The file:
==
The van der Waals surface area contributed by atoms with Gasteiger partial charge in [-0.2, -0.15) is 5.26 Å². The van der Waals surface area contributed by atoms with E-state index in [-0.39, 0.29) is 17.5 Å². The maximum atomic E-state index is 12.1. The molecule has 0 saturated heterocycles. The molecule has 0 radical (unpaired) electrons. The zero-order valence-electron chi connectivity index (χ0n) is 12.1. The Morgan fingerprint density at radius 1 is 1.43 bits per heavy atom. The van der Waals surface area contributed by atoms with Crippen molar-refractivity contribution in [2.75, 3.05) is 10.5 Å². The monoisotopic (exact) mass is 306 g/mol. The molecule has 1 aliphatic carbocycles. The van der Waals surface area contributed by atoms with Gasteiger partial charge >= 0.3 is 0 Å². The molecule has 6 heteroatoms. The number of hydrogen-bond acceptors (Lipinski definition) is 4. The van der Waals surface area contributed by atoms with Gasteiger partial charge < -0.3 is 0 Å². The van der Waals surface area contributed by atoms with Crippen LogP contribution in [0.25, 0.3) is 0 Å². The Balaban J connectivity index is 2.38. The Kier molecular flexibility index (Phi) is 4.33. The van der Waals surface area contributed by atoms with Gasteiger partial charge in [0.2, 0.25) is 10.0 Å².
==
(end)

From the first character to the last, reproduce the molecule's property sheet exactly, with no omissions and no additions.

The van der Waals surface area contributed by atoms with Gasteiger partial charge in [-0.2, -0.15) is 5.26 Å². The van der Waals surface area contributed by atoms with E-state index in [-0.39, 0.29) is 17.5 Å². The maximum atomic E-state index is 12.1. The molecule has 0 saturated heterocycles. The molecule has 0 radical (unpaired) electrons. The zero-order valence-electron chi connectivity index (χ0n) is 12.1. The Morgan fingerprint density at radius 1 is 1.43 bits per heavy atom. The van der Waals surface area contributed by atoms with Crippen molar-refractivity contribution in [2.75, 3.05) is 10.5 Å². The monoisotopic (exact) mass is 306 g/mol. The molecule has 1 aliphatic carbocycles. The van der Waals surface area contributed by atoms with Gasteiger partial charge >= 0.3 is 0 Å². The molecule has 6 heteroatoms. The number of hydrogen-bond acceptors (Lipinski definition) is 4. The van der Waals surface area contributed by atoms with Gasteiger partial charge < -0.3 is 0 Å². The van der Waals surface area contributed by atoms with Crippen LogP contribution in [0.25, 0.3) is 0 Å². The Balaban J connectivity index is 2.38. The Kier molecular flexibility index (Phi) is 4.33. The van der Waals surface area contributed by atoms with Gasteiger partial charge in [0.2, 0.25) is 10.0 Å².